Still, I guess a point we probably should keep in mind about Second Life (versus massively multiplayer online erotic games) is that it is more than a place for virtual sex — although SL nookie is in fact very popular, as I am sure you know. You also are probably aware that as the physical world further expands into virtual space (in this instance, the virtual space of SL), it is increasingly becoming a place for all sorts of endeavors, such as commerce and education. The individuals involved in these types of uses place little to no emphasis on role play, one would think, so it would likely be no skin off their backs if voice were to be added. In fact, I’m guessing they’d welcome it with open arms, as opposed to how voice may impact immersion for SL inhabitants whose experiences are enriched significantly by fantasy, eg. furries and other non- or semi-human virtual incarnations, as well as residents who engage in elaborate simulated sex and fetishes.

    Perhaps an important question to ask is, What kind of a world would Linden Lab be trying to nurture or nudge along if it ever decided to add voice as a standard feature? What would the motivation be? I know LL’s motto is “Your World. Your Imagination,” but with a step as huge as adding voice, that doesn’t exactly reflect a totally hands-off policy when it comes to allowing Grid culture to blossom where it may. No? I mean, there are going to be consequences that can have a great impact on in-world dynamics and even demographics.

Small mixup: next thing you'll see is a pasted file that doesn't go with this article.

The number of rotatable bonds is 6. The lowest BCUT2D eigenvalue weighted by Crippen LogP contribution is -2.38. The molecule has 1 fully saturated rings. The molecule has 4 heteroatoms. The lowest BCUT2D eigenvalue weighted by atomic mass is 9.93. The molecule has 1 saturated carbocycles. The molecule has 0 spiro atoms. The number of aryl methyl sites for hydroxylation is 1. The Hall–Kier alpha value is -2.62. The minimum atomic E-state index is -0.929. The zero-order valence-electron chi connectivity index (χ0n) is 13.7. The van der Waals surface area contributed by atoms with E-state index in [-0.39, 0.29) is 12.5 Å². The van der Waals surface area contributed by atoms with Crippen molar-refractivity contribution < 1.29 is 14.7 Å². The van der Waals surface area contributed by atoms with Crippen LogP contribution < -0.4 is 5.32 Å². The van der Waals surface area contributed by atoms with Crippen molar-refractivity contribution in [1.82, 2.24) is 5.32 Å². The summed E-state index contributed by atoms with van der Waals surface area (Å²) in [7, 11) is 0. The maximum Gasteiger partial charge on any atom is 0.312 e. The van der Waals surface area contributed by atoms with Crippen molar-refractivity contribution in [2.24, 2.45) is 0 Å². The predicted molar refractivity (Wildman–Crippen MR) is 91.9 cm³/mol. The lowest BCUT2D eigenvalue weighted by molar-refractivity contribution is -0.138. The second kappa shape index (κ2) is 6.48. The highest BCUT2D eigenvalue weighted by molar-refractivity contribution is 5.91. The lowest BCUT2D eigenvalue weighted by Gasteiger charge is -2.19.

Somehow, I doubt SL is moving solely in the direction that would emulate the types of virtual spaces that Richard Bartle alluded to in that piece you provided the link for (which addressed voice in MMOs.) From what I understand, Bartle was describing environments relegated for the exclusive purpose of getting away from the physical world:

    Virtual worlds are just that, virtual. People play them to get away from reality; they play them to get away from themselves. In a virtual world, you can be someone else. By being someone else, you can become a better you.

    And then, alluding to injecting voice, he adds: If you introduce reality into a virtual world, it’s no longer a virtual world: it’s an adjunct to the real world.

    Bingo. I agree totally (unless the voice integration is done really well and seamlessly.) And I think that specific statement is very telling as far as Second Life’s current course, which I perceive to be somewhat ambiguous and torn at the moment. It appears it is moving in two directions: on the one hand, it wants to be a virtual world in its purest sense, and on the other hand, it also wants to be an adjunct to the real world, it seems. Whether it can do both — and do both well — has yet to be decided, I guess. I personally see value in both.

    But yeah, Kelly, it seems you and I are on the same page as far as our thoughts on this matter. I agree with everything you said pretty much, from the issues involving improvising dialogue, to the fact that it’s a “loaded issue” that shouldn’t be taken lightly, to the challenges of juggling text chat with voice chat.

    That’s far from all I have to say on the topic. I’ll definitely be covering this closely.

    PS: That Bartle piece was very good.

  3. Comment by Kelly on June 20, 2006 8:34 am

    Great points Noche. SL really does have it’s work cut out for it being everything to everyone… but that is what makes it unique among the more narrowly defined worlds.